Aurora Borealis
1 April 2017 CFA Institute Journal Review

Using Brinson Attribution to Explain the Differences between Time-Weighted (TWR) and Money-Weighted (IRR) Returns (Digest Summary)

  1. Michal Szudejko

Brinson attribution can be used to reconcile the differences between time-weighted returns and money-weighted returns. Both methods can be used together to determine the return rate of a given investment. If a discrepancy between the two is detected, an appropriate reconciliation should be added. A report template can be used for such a reconciliation.

How Is This Research Useful to Practitioners?

Time-weighted returns (TWR) and money-weighted returns (internal rate of return, or IRR) may produce divergent or even conflicting results from time to time. The IRR method weights the investment return against the cash flow inputs and outputs. The TWR method focuses on specific time intervals, compounding them geometrically. Practically, the IRR method works better for such investments with unpredictable cash flows as private equity. In contrast, the TWR method is more appropriate for benchmark comparisons of liquid investments—for example, bonds and stocks.
The problem with the TWR method is that the ultimate return rate is a geometric total of partial rates; it ignores the influence of the investment’s underlying amounts. The time-weighted return on the investment may have a positive sign even though its money-weighted counterpart has a negative sign. The IRR method is not free from drawbacks either. For instance, it imputes a reinvestment rate equal to the internal rate of return, which is an unlikely occurrence. Moreover, investment managers seldom have discretion over the timing and sizes of cash flows. All this strengthens the position of the TWR method, which is recommended by the Global Investment Performance Standards (GIPS®).
Using the Brinson attribution model, the author presents a quantitative decomposition of the discrepancy between the two methods. Given the pros and cons of the TWR and IRR methods, it seems reasonable to proclaim both methods an industry standard for estimating rates of return. Both rates should be presented to investors, accompanied by an obligatory reconciliation. The author argues that presenting the two return measures will not confuse investors if a proper disclosure is made. He also suggests a report template for making such disclosures.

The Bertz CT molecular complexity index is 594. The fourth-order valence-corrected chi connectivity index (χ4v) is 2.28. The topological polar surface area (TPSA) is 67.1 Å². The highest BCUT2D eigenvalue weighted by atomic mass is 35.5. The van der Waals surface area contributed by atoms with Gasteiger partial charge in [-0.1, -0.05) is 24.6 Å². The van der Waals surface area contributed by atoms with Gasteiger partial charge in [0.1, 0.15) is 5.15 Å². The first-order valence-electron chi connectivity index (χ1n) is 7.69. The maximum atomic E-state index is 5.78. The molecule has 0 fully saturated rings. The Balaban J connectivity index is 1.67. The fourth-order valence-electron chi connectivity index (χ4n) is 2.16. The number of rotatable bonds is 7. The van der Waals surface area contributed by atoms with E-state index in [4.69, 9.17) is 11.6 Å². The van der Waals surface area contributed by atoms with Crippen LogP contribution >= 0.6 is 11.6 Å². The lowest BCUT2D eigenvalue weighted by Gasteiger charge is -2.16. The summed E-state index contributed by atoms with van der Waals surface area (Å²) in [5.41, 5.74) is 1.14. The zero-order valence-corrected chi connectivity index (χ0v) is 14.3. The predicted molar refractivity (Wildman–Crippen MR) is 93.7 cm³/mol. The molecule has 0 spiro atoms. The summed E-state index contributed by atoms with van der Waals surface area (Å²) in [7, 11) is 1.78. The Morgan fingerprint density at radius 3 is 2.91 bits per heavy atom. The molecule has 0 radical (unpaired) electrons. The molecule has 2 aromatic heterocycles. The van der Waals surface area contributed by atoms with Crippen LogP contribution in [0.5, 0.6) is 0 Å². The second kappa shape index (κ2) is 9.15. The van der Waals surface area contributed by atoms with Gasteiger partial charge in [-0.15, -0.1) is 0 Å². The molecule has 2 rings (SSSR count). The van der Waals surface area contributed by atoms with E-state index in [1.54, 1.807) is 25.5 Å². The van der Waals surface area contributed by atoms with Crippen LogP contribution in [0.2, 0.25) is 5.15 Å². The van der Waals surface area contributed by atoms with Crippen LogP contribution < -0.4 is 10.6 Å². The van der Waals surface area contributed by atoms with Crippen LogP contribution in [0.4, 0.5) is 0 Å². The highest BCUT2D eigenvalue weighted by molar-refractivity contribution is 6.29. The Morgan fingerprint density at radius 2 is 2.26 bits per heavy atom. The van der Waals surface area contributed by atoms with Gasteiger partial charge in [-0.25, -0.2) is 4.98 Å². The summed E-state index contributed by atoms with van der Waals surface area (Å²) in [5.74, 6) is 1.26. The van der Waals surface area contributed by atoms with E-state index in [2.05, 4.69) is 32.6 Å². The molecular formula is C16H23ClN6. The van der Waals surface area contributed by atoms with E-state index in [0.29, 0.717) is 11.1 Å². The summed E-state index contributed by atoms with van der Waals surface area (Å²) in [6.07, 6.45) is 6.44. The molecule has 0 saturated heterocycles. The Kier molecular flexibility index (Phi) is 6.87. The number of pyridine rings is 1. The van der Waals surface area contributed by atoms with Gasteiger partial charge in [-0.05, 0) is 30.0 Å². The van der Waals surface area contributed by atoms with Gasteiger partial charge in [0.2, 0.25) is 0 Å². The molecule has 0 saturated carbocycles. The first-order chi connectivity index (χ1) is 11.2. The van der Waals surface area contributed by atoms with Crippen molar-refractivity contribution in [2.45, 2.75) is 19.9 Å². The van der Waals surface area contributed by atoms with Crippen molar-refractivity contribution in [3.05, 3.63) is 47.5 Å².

The author’s research might be of interest to various market participants, including regulatory bodies, investment managers, and investors. Investors face the challenge of picking the “right” investment managers for their savings. The methodology and background the author outlines might prove helpful to these participants.

How Did the Author Conduct This Research?

The author presents several theoretical examples of performance attribution, with particular attention paid to the Brinson model introduced by Brinson, Hood, and Beebower (Financial Analysts Journal® 1986). In general, investment performance attribution is a set of techniques that can be used to analyze the difference between portfolio returns and benchmark returns. As presented by the author, the attribution analysis focuses on two potential sources of portfolio returns (selection and allocation of securities), although it may include such other factors as currency. The Brinson model decomposes the portfolio return into three components: selection, allocation, and the interaction between the two. The author finds that the key difference between the TWR and IRR methods is that the TWR method equally weights variable reinvestment rates and the IRR method takes a fixed reinvestment rate and applies the different weights resulting from the portfolio’s cash flows.
Theoretical examples are used to illustrate the author’s viewpoint. Therefore, it is difficult to quote particular numbers. The methodology presented nevertheless allows one to simultaneously zero out the impact of the different weights on the return estimation and isolate both timing- and selection-related effects. Thus, the factor that is not within management’s discretion is effectively removed.

Abstractor’s Viewpoint

The author’s conclusion implies that both the discussion of the differences between the two methods and the attempts to justify the superiority of one method over the other are not important needs of the investment industry. The real need can be addressed by understanding the actual reasons for the discrepancy between portfolio and benchmark returns. The author presents a quantitative methodology that enables a concise and coherent analysis of that discrepancy. The ultimate goal is to help investors pick the best investment managers and measure their effectiveness. Thus, the author makes an important contribution. Although the author’s research probably has limited academic value, it can be applied immediately to real-life situations.
This paper joins a substantial block of literature and a multilayered discussion on the industry standard for investment return estimation and presentation. This discussion has powered the investment world for many years and offers a voice of common sense in this important matter.

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